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What is at risk during the Michigan football game The l……

What’s at stake as Michigan football battles Michigan State at site of last Big Ten loss

Wolverines 25-2 since losing battle of top-10 teams in 2021

Cornelius Johnson #6 of the Michigan Wolverines plays against the Michigan State Spartans at Spartan Stadium on October 30, 2021 in East Lansing, Michigan.
Cornelius Johnson #6 of the Michigan Wolverines plays against the Michigan State Spartans at Spartan Stadium on October 30, 2021 in East Lansing, Michigan. (Gregory Shamus, 2021 Getty Images)

ANN ARBOR, Mich. – It’s been 720 days since Michigan lost a football game that wasn’t in the playoff, and on Saturday, the Wolverines return to East Lansing for the first time since that day.

On Oct. 30, 2021, No. 6 Michigan and No. 8 Michigan State met for what ended up being another fabulous chapter in this rivalry. Both teams were undefeated and eyeing a spot in the College Football Playoff, and the game went down to the final drive — what more could anyone ask for?

It’s hard to remember it now — Michigan has won 25 of 27 games since — but after the Spartans stormed back from a 16-point deficit to win, the narrative surrounding Jim Harbaugh’s team was that it had, once again, choked on a big stage.

That was before Harbaugh had beaten Ohio State. Before Michigan ended the Big Ten title drought. Before competing for playoff spots each and every season became the norm.

Fans might not like to think back to those darker times. But I can guarantee Harbaugh and his players remember.

Michigan State is an average football team this season. The Spartans should probably be at least 3-3, if not 4-2 (MSU outplayed Iowa and dominated Rutgers for all but a disastrous five-minute stretch). But Michigan is better on paper, and because of that, the game doesn’t have much national juice.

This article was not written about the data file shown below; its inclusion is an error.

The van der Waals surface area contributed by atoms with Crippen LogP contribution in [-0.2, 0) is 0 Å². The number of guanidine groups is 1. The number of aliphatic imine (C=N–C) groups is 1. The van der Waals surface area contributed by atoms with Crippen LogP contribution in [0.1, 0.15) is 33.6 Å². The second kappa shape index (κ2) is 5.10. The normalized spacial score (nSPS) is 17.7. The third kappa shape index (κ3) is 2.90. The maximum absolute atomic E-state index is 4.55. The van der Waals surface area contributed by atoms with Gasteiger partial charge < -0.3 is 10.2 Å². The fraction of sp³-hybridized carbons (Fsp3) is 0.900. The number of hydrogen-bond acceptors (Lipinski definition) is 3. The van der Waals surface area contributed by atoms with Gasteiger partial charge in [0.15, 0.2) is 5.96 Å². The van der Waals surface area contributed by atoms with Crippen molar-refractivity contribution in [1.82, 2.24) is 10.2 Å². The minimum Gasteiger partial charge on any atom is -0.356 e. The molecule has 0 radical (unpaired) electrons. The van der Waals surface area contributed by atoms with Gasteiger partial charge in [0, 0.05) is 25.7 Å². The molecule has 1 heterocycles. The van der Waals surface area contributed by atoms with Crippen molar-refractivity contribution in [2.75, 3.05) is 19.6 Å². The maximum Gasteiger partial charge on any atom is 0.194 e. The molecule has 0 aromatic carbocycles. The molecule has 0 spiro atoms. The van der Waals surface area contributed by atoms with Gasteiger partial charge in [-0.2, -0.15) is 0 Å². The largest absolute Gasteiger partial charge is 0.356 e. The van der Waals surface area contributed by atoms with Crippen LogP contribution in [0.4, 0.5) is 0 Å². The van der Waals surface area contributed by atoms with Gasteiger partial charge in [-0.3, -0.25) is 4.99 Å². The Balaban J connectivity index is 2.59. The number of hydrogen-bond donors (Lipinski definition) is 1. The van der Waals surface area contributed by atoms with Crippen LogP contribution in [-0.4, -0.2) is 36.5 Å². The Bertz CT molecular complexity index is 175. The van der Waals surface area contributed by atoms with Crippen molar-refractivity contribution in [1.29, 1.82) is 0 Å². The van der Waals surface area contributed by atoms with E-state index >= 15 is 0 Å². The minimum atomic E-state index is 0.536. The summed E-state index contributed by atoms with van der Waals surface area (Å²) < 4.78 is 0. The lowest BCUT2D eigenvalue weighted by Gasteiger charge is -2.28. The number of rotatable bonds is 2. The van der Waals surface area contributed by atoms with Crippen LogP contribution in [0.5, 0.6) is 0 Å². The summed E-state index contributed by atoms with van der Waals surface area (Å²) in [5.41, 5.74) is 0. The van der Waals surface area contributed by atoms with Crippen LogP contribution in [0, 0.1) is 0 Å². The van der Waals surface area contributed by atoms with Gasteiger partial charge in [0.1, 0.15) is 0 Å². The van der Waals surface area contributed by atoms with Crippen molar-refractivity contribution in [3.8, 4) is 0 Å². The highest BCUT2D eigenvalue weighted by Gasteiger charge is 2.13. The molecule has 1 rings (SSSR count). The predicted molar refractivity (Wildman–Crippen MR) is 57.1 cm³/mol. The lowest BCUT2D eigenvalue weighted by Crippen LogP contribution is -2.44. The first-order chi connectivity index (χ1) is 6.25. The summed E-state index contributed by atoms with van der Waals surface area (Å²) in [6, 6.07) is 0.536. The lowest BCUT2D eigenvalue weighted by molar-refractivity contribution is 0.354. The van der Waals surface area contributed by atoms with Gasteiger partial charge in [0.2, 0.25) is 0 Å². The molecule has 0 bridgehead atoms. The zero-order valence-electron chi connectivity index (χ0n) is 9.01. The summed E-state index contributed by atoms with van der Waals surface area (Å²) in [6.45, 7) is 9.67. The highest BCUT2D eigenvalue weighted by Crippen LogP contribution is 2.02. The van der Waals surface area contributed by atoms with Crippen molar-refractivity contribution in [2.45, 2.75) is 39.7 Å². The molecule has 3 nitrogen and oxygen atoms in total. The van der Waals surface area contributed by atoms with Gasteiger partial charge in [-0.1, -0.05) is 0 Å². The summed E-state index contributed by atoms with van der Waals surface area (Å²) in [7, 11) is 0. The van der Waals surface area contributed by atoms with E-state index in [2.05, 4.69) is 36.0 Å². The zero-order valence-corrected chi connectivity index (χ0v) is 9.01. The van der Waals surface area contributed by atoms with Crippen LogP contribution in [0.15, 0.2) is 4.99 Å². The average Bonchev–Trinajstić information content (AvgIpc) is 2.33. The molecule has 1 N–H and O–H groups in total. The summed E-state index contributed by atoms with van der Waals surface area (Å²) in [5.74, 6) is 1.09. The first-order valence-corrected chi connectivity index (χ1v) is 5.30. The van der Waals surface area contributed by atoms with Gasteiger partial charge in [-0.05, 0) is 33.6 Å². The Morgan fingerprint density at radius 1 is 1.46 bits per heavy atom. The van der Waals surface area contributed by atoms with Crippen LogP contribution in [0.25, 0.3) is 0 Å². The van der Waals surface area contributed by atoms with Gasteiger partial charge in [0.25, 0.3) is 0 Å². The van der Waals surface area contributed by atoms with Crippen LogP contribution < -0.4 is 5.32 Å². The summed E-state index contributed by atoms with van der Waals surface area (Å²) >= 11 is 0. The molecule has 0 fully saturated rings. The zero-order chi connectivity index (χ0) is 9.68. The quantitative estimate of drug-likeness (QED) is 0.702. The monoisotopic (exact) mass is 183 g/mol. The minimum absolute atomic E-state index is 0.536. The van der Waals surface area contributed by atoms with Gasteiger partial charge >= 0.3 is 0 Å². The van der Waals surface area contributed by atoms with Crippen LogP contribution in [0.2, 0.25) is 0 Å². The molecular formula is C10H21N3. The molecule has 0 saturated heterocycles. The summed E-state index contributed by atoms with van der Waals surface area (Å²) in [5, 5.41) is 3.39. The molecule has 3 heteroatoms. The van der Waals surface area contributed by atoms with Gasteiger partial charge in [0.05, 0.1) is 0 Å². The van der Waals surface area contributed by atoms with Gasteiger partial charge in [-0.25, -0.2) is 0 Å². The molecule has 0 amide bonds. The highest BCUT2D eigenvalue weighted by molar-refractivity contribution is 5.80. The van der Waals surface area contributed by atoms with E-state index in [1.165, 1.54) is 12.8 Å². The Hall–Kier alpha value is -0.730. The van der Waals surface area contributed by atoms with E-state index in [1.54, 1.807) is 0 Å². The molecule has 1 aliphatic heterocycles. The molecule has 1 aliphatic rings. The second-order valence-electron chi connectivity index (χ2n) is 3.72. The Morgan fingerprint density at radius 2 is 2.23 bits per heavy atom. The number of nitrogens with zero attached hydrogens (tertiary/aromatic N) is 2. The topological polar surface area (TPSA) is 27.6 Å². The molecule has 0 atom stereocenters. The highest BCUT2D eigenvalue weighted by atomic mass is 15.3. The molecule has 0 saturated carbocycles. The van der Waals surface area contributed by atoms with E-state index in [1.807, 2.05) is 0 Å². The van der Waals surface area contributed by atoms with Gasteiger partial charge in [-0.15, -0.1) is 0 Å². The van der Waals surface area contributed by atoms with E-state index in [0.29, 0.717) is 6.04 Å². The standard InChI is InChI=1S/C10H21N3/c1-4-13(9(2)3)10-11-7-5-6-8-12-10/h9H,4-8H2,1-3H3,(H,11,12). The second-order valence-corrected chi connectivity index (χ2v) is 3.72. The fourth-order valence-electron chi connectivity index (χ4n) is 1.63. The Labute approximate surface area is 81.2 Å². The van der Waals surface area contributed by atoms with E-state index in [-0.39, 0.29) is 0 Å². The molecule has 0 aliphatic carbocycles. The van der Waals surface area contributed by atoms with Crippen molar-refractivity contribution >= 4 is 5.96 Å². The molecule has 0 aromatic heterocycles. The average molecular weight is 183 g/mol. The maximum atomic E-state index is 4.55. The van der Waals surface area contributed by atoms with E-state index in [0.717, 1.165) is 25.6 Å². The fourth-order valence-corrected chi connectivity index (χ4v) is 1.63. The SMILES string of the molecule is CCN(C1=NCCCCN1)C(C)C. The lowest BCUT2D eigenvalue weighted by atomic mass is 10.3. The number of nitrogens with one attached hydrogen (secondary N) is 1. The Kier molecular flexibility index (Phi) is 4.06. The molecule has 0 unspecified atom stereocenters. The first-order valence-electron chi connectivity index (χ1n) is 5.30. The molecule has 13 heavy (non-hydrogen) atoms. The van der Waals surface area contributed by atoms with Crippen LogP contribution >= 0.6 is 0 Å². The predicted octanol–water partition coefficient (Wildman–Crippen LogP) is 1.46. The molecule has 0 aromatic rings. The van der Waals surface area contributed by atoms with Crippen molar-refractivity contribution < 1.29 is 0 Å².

But for Michigan, the stakes are still extraordinarily high. This isn’t just a chance to improve to 8-0 and keep its national championship hopes alive — it’s a chance to assert its dominance at the scene of the program’s last conference loss.

Spartan Stadium has been a house of horrors for the Wolverines. But there’s never been a better chance to go in and conquer it — with authority.

On the opposite sideline, the stakes for Michigan State are obvious.

At 2-4, the Spartans have to find a way to win four of their final six games to get to a bowl — that means upsetting at least one of the conference’s top dogs: Michigan, Ohio State, or Penn State.

Nothing has gone right for the MSU football program this year: from losing close games to players entering the transfer portal to the Mel Tucker situation. There’s no way to erase everything that’s happened, but there is one way to make it all feel better: ruining Michigan’s season.

If Michigan State can upset what appears to be one of the best Michigan teams ever, nobody will care about the prestige of MSU’s bowl game at the end of the season. It would be one of the biggest upsets in the history of this rivalry and probably talked just as much as the “trouble with the snap” game in 2015.

There might not be many eyeballs on this game across the country, and even the crowd at the game could be a bit muted. But Saturday night in East Lansing won’t be about Tucker. Or the NCAA investigation into Michigan stealing signs. Or what happened in the tunnel of last year’s game.

It’s about beating a rival, avenging past wrongs, securing bragging rights for an entire year. The stakes for Michigan-Michigan State are always high, and this year’s no different.

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